From the September-October 2017 issue of News & Letters
by Afrah Nasser
You are reading the perspective of a feminist and reflective Yemeni journalist.
More than half of Yemen’s female population is married before they reach 18—many marry as young as nine, and they endure one of the highest maternal mortality rates in the world. Women’s rights campaigners have exerted great effort to ban child marriage, including calling for the ban in front of Yemen’s parliament in Sana’a in 2010. Now, child marriage is rapidly increasing as a result of economic devastation and the increasing rate of displacement.
When the 2011 revolution came, women were leading the uprising. Nobel laureate Tawakkol Karman is the most well-known. The uprising was an opportunity for female opinion leaders, activists, writers and intellectuals to challenge the social construction that was boxing us in and demeaning us.
WOMEN AS REVOLUTIONARY LEADERS
Unfortunately, male-dominated political parties used women as a decorative tool. In April 2011 a group of women activists wanted to make a statement in response to ousted president Ali Abdullah Saleh’s decree condemning the mixing of the sexes at protests. Female protesters and their male supporters marched together and were attacked by men affiliated with General Ali Mohsin, who held power at the time.
Both the Houthi-led takeover of Yemen’s capital city in September 2014 and the Saudi-led coalition’s military operation in March 2015, worsened the fragile Yemen humanitarian situation and led to the collapse of existing political processes.
WORLD’S LARGEST HUMANITARIAN CRISIS
Today, Yemenis are facing the largest humanitarian crisis in the world. More than 10,000 people have been killed and I am certain that the toll is higher because if the bullets don’t kill you the famine, the paralyzed healthcare system and the spread of diseases like cholera will. About 17 million people are barely surviving. The UN said over two months ago that Yemen is facing “total social, economic and institutional collapse….The people of Yemen are being subjected to deprivation, disease and death as the world watches.” Women bear the greatest burden of war but still fight.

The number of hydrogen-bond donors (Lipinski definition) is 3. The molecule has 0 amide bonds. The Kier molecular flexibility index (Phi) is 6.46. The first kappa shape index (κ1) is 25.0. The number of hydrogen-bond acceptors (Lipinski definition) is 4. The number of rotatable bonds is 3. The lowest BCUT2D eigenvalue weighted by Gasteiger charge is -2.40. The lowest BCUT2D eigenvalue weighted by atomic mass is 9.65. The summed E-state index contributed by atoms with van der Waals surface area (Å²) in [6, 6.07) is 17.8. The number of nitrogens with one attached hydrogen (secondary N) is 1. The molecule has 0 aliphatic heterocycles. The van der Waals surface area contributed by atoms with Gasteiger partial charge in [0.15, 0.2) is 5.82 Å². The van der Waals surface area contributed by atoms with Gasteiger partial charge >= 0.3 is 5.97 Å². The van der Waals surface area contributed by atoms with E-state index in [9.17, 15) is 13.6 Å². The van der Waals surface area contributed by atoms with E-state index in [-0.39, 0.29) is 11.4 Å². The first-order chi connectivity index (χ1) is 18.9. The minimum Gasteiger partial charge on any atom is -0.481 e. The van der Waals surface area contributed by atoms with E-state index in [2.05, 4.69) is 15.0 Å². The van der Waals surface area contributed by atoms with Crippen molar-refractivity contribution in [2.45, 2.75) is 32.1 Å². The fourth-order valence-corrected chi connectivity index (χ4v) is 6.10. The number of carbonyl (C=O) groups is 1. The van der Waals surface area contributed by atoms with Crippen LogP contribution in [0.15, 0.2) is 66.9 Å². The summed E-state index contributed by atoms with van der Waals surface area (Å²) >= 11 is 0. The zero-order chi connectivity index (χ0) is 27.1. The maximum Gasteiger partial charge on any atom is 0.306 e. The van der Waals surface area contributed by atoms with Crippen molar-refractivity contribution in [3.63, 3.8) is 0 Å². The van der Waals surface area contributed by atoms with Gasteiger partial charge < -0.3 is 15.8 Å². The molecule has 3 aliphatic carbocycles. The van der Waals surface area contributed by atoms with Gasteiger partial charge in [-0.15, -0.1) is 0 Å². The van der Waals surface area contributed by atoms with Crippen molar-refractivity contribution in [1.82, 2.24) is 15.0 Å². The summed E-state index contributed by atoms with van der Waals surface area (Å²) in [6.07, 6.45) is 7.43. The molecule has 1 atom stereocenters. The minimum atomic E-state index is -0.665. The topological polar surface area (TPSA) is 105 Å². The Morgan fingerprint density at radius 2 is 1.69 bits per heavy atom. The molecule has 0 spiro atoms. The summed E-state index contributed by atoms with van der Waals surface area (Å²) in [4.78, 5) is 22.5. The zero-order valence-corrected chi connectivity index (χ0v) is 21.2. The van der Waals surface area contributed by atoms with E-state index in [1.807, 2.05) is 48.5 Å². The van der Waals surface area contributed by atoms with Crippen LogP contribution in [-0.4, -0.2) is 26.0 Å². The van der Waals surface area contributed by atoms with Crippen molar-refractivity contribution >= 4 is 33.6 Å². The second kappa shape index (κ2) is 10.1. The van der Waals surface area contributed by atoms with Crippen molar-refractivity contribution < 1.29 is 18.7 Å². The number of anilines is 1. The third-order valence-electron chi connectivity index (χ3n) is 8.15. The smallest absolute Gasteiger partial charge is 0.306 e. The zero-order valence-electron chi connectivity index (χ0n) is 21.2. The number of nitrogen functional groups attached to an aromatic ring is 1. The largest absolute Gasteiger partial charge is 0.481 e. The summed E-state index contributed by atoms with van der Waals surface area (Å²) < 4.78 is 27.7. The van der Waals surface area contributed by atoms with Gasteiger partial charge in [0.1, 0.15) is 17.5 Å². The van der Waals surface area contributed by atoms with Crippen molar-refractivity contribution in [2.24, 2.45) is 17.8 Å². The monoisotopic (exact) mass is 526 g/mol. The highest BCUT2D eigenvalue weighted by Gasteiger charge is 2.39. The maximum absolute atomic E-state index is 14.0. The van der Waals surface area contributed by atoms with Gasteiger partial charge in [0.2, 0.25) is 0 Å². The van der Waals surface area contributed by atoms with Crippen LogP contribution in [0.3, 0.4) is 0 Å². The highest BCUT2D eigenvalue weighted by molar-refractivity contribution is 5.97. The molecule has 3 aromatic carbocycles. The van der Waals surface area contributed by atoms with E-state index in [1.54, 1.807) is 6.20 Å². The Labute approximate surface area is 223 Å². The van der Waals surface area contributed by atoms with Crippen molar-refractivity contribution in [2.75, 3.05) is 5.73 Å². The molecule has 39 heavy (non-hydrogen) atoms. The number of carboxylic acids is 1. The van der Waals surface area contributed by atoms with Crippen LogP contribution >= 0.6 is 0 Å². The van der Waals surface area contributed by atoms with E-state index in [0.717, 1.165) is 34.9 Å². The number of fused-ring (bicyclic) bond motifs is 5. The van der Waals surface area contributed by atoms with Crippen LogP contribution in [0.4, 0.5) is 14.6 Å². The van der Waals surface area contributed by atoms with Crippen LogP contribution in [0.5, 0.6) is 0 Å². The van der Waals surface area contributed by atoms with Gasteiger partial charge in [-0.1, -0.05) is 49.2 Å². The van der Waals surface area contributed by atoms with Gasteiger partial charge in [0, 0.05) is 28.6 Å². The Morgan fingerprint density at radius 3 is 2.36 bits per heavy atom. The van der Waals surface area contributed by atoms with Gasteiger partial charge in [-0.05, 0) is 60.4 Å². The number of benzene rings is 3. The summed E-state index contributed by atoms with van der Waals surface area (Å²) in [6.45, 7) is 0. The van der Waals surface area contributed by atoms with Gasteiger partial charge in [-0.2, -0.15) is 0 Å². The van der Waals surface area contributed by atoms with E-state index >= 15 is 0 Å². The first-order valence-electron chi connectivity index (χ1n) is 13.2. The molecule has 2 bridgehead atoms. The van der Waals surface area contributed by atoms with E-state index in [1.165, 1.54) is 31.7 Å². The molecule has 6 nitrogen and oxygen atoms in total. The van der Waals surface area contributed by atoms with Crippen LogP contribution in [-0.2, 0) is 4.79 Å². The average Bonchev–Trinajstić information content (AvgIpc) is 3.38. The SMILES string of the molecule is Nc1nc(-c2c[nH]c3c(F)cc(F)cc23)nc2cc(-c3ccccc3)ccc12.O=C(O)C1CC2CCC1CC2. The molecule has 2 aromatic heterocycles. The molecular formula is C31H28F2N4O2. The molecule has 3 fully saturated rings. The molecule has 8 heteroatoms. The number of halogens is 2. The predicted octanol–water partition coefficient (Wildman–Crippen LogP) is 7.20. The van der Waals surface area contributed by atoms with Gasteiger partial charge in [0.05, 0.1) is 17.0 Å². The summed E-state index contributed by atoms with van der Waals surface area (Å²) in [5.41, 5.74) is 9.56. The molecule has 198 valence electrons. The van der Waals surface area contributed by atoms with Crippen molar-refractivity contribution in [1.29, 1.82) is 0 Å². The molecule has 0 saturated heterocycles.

As war began in 2015, a young activist in Sana’a, Bushra al Fusail, led a group of women on bikes to defy the fuel shortages, Saudi-led airstrikes and gender stereotypes. Women also took up arms. In Taiz they are fighting the Houthis. In Sana’a, the Houthis organized women’s marches with weapons.
In response to the zero representation of women in peace talks, Women’s Pact for Peace and Security was established by a group of Yemeni politicians and activists.
As massive numbers of young men have been forcibly disappeared—activists, journalists and others who have been detained or abducted by Houthi men and other extremist groups in different parts of Yemen—their women relatives came together and established Mothers of the Detainees. I find it one of the remarkable grassroots groups in Yemen. You can follow them on Twitter.
In the war on Yemen, there have been massive war crimes: hospitals, mosques, weddings, schools, funerals and other non-combatant civilians’ areas have been targeted. One in three Saudi air raids hit civilian sites. Western governments, including countries from the European Union and the U.S., have been some of the top suppliers of weapons to the Saudi-led coalition.
Enough with preaching about human rights and at the same time collaborating with states that are committing atrocities using European and U.S.-made weapons. That can only be stopped by EU and U.S. citizens questioning your government and politicians. Ask: Can we investigate how our weapons are being used? Is it used in a way that violates international human rights laws?
The tragedy in Yemen is a man-made tragedy. We can affirm our humanity and work together to end it. In this, Yemenis need your solidarity, now.